Can’t be bothered to read the blog? Download the lesson here https://chrisspeck.files.wordpress.com/2010/03/telling-stories-with-photographs.doc
This is the second time I’ve blogged about using digital cameras in the language classroom, so if you missed it, here’s a link to my first effort. https://chrisspeck.wordpress.com/category/using-digital-cameras/
Last time I got students to take photos of different nouns, and also some abstract nouns like happiness and sadness. This worked well and generated lots of language between the students as they did the task as well as more when they presented their pictures to the rest of the class via a slideshow on PowerPoint
This time I wanted students to really communicate with each other and try to tell a story using pictures and themselves as actors. This would generate huge and meaningful discussion as they did the task as a group and would also provide opportunities for presentation. I knew it would be hard for lots of students to understand a visualize what they had to do, so I found my own picture slide show for them to watch first.
I used this lesson with a group of older teenagers from various parts of the world. To carry out the lesson we used: Digital Camera (many students used their phones), computers that we could upload the photos onto, an interactive whiteboard or projector so that students could show their work to the class. You also need a copy of the worksheet – which you cut up into four sections and distibute seperately: Get the worksheet here – https://chrisspeck.files.wordpress.com/2010/03/telling-stories-with-photographs.doc
1. Ask students if they read comics or picture stories in the newspaper or anywhere else. Elicit their views on them, do they think they are good way to tell a story?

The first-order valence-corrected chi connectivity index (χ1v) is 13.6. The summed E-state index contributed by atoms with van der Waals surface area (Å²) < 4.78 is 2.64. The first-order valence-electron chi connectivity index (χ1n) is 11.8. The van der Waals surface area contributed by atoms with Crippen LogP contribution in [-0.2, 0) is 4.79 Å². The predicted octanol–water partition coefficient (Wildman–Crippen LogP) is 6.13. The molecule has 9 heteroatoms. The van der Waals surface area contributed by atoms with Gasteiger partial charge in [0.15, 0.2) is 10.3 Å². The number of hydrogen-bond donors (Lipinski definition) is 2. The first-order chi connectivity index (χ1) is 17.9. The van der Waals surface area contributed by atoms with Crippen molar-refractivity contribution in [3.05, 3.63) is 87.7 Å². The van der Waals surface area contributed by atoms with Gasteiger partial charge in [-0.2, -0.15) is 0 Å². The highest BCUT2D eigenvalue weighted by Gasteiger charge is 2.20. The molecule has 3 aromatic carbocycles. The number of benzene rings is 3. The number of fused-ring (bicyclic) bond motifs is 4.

2. Show them the first comic slide show – snoopy and ask what them to tell each other the story.
3. Now pass them the second picture slide show. Ask them to tell the story to each other once again.
4. Explain that they are going to try and make their own picture story using digital cameras. Before they do this, it’s a good idea to go through the language section in Part 3 so that students are aware and have the tools to be able to make a story together.
5. Put students into groups and get them to do Activity 4. It might be tough for students who aren’t very creative but remind them that it doesn’t have to be a masterpiece. Indeed, this is an English class and not a photography or film class so the real task is not making a photo story but using English to do so.
6. Ask students to work in their groups, uploading their photos to software that will allow them to show their images and write some captions. Perhaps the easiest program to use is PowerPoint, but there many more avaliable including Picasa, Windows PhotoStory, Windows Moviemaker or even Flickr. They could also audio commentary.
7. Have students display their photo stories to the rest of the class. Encourage feedback and questions.
– When I did this lesson I was unsure whether students would ‘rise to the challenge’ and make a story, but they were very creative and surpassed my expectations.
21st Teaching has some good ideas on using photo stories http://21stcenturyteaching.pbworks.com/Ideas-for-Photostory-3-Projects
If you haven’t got time to read – here’s the lesson